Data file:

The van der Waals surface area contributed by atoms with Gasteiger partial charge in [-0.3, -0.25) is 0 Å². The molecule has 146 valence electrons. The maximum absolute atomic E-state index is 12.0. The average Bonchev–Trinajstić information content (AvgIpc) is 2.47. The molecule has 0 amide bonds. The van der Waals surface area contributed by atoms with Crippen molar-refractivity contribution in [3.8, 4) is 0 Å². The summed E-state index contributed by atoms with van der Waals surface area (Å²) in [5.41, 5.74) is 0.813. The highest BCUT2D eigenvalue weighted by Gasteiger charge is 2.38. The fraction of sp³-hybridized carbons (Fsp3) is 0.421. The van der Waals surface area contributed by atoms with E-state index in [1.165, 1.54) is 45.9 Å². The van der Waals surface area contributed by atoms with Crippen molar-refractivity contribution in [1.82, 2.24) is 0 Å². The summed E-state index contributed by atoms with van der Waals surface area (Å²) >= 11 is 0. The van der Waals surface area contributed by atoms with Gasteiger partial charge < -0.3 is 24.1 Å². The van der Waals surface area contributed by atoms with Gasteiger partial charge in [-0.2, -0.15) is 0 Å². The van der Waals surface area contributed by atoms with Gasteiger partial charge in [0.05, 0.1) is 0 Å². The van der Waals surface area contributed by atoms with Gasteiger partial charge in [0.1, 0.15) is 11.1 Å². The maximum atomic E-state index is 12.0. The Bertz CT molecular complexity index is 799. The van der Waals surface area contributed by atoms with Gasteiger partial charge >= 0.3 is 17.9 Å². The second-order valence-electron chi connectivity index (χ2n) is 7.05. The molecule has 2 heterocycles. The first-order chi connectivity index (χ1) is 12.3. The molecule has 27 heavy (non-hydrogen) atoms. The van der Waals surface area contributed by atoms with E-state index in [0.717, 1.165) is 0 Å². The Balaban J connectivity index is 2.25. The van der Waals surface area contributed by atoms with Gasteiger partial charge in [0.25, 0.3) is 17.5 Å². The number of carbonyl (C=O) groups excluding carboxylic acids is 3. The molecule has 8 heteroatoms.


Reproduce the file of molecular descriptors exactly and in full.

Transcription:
The van der Waals surface area contributed by atoms with Gasteiger partial charge in [-0.3, -0.25) is 0 Å². The molecule has 146 valence electrons. The maximum absolute atomic E-state index is 12.0. The average Bonchev–Trinajstić information content (AvgIpc) is 2.47. The molecule has 0 amide bonds. The van der Waals surface area contributed by atoms with Crippen molar-refractivity contribution in [3.8, 4) is 0 Å². The summed E-state index contributed by atoms with van der Waals surface area (Å²) in [5.41, 5.74) is 0.813. The highest BCUT2D eigenvalue weighted by Gasteiger charge is 2.38. The fraction of sp³-hybridized carbons (Fsp3) is 0.421. The van der Waals surface area contributed by atoms with E-state index in [1.165, 1.54) is 45.9 Å². The van der Waals surface area contributed by atoms with Crippen molar-refractivity contribution in [1.82, 2.24) is 0 Å². The summed E-state index contributed by atoms with van der Waals surface area (Å²) >= 11 is 0. The van der Waals surface area contributed by atoms with Gasteiger partial charge < -0.3 is 24.1 Å². The van der Waals surface area contributed by atoms with Gasteiger partial charge in [-0.2, -0.15) is 0 Å². The van der Waals surface area contributed by atoms with Gasteiger partial charge in [0.05, 0.1) is 0 Å². The van der Waals surface area contributed by atoms with Gasteiger partial charge in [0.1, 0.15) is 11.1 Å². The maximum atomic E-state index is 12.0. The Bertz CT molecular complexity index is 799. The van der Waals surface area contributed by atoms with Gasteiger partial charge >= 0.3 is 17.9 Å². The second-order valence-electron chi connectivity index (χ2n) is 7.05. The molecule has 2 heterocycles. The first-order chi connectivity index (χ1) is 12.3. The molecule has 27 heavy (non-hydrogen) atoms. The van der Waals surface area contributed by atoms with E-state index in [0.717, 1.165) is 0 Å². The Balaban J connectivity index is 2.25. The van der Waals surface area contributed by atoms with Gasteiger partial charge in [0.25, 0.3) is 17.5 Å². The number of carbonyl (C=O) groups excluding carboxylic acids is 3. The molecule has 8 heteroatoms.